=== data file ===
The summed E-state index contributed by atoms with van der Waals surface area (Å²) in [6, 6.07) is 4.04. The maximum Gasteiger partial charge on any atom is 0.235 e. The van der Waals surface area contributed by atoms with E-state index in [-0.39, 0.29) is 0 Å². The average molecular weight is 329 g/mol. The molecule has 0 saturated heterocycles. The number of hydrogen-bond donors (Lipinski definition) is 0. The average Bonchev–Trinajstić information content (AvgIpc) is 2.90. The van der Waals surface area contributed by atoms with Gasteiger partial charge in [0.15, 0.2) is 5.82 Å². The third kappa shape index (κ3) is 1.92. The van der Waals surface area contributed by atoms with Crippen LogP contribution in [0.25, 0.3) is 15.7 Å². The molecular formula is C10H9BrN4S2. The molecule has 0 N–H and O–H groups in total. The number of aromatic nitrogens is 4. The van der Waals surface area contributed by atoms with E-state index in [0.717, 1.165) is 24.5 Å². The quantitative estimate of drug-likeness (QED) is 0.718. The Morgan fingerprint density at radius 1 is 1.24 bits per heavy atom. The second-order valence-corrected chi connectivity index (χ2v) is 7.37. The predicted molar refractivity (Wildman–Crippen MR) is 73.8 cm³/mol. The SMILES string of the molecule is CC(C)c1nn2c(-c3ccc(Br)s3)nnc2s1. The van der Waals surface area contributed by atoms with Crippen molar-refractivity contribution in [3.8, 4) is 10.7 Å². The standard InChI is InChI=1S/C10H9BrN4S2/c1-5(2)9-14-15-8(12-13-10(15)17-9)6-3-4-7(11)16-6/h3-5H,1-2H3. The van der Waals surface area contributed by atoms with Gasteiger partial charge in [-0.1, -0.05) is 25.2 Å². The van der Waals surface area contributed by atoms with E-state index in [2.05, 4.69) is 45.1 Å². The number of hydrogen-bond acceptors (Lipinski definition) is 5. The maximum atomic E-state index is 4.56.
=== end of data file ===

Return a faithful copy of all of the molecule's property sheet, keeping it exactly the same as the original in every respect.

The summed E-state index contributed by atoms with van der Waals surface area (Å²) in [6, 6.07) is 4.04. The maximum Gasteiger partial charge on any atom is 0.235 e. The van der Waals surface area contributed by atoms with E-state index in [-0.39, 0.29) is 0 Å². The average molecular weight is 329 g/mol. The molecule has 0 saturated heterocycles. The number of hydrogen-bond donors (Lipinski definition) is 0. The average Bonchev–Trinajstić information content (AvgIpc) is 2.90. The van der Waals surface area contributed by atoms with Gasteiger partial charge in [0.15, 0.2) is 5.82 Å². The third kappa shape index (κ3) is 1.92. The van der Waals surface area contributed by atoms with Crippen LogP contribution in [0.25, 0.3) is 15.7 Å². The molecular formula is C10H9BrN4S2. The molecule has 0 N–H and O–H groups in total. The number of aromatic nitrogens is 4. The van der Waals surface area contributed by atoms with E-state index in [0.717, 1.165) is 24.5 Å². The quantitative estimate of drug-likeness (QED) is 0.718. The Morgan fingerprint density at radius 1 is 1.24 bits per heavy atom. The second-order valence-corrected chi connectivity index (χ2v) is 7.37. The predicted molar refractivity (Wildman–Crippen MR) is 73.8 cm³/mol. The SMILES string of the molecule is CC(C)c1nn2c(-c3ccc(Br)s3)nnc2s1. The van der Waals surface area contributed by atoms with Crippen molar-refractivity contribution in [3.8, 4) is 10.7 Å². The standard InChI is InChI=1S/C10H9BrN4S2/c1-5(2)9-14-15-8(12-13-10(15)17-9)6-3-4-7(11)16-6/h3-5H,1-2H3. The van der Waals surface area contributed by atoms with Gasteiger partial charge in [-0.1, -0.05) is 25.2 Å². The van der Waals surface area contributed by atoms with E-state index in [2.05, 4.69) is 45.1 Å². The number of hydrogen-bond acceptors (Lipinski definition) is 5. The maximum atomic E-state index is 4.56.